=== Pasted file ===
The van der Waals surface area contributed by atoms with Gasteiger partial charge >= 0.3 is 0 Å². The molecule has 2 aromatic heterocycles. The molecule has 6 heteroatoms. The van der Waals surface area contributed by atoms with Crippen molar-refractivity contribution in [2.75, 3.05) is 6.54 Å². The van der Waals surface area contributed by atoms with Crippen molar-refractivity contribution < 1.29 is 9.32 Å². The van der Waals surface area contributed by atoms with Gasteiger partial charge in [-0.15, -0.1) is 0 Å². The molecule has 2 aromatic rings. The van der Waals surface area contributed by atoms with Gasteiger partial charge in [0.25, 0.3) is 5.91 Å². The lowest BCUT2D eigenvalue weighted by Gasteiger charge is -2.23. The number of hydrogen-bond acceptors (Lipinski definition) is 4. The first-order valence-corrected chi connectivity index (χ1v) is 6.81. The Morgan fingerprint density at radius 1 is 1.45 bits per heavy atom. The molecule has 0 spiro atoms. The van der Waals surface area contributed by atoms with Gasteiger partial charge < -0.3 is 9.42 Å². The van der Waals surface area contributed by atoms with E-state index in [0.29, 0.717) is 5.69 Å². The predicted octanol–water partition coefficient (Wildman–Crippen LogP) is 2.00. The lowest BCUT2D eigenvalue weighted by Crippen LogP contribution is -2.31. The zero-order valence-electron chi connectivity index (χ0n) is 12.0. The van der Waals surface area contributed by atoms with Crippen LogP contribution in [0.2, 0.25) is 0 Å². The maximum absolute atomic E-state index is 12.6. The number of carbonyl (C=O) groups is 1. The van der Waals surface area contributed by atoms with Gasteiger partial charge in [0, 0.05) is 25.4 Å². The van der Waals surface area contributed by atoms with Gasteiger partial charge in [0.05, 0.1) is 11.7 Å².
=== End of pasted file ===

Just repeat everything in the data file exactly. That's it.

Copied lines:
The van der Waals surface area contributed by atoms with Gasteiger partial charge >= 0.3 is 0 Å². The molecule has 2 aromatic heterocycles. The molecule has 6 heteroatoms. The van der Waals surface area contributed by atoms with Crippen molar-refractivity contribution in [2.75, 3.05) is 6.54 Å². The van der Waals surface area contributed by atoms with Crippen molar-refractivity contribution < 1.29 is 9.32 Å². The van der Waals surface area contributed by atoms with Gasteiger partial charge in [-0.15, -0.1) is 0 Å². The molecule has 2 aromatic rings. The van der Waals surface area contributed by atoms with Gasteiger partial charge in [0.25, 0.3) is 5.91 Å². The lowest BCUT2D eigenvalue weighted by Gasteiger charge is -2.23. The number of hydrogen-bond acceptors (Lipinski definition) is 4. The first-order valence-corrected chi connectivity index (χ1v) is 6.81. The Morgan fingerprint density at radius 1 is 1.45 bits per heavy atom. The molecule has 0 spiro atoms. The van der Waals surface area contributed by atoms with Gasteiger partial charge < -0.3 is 9.42 Å². The van der Waals surface area contributed by atoms with E-state index in [0.29, 0.717) is 5.69 Å². The predicted octanol–water partition coefficient (Wildman–Crippen LogP) is 2.00. The lowest BCUT2D eigenvalue weighted by Crippen LogP contribution is -2.31. The zero-order valence-electron chi connectivity index (χ0n) is 12.0. The van der Waals surface area contributed by atoms with Crippen LogP contribution in [0.2, 0.25) is 0 Å². The maximum absolute atomic E-state index is 12.6. The number of carbonyl (C=O) groups is 1. The van der Waals surface area contributed by atoms with Gasteiger partial charge in [0, 0.05) is 25.4 Å². The van der Waals surface area contributed by atoms with Gasteiger partial charge in [0.05, 0.1) is 11.7 Å².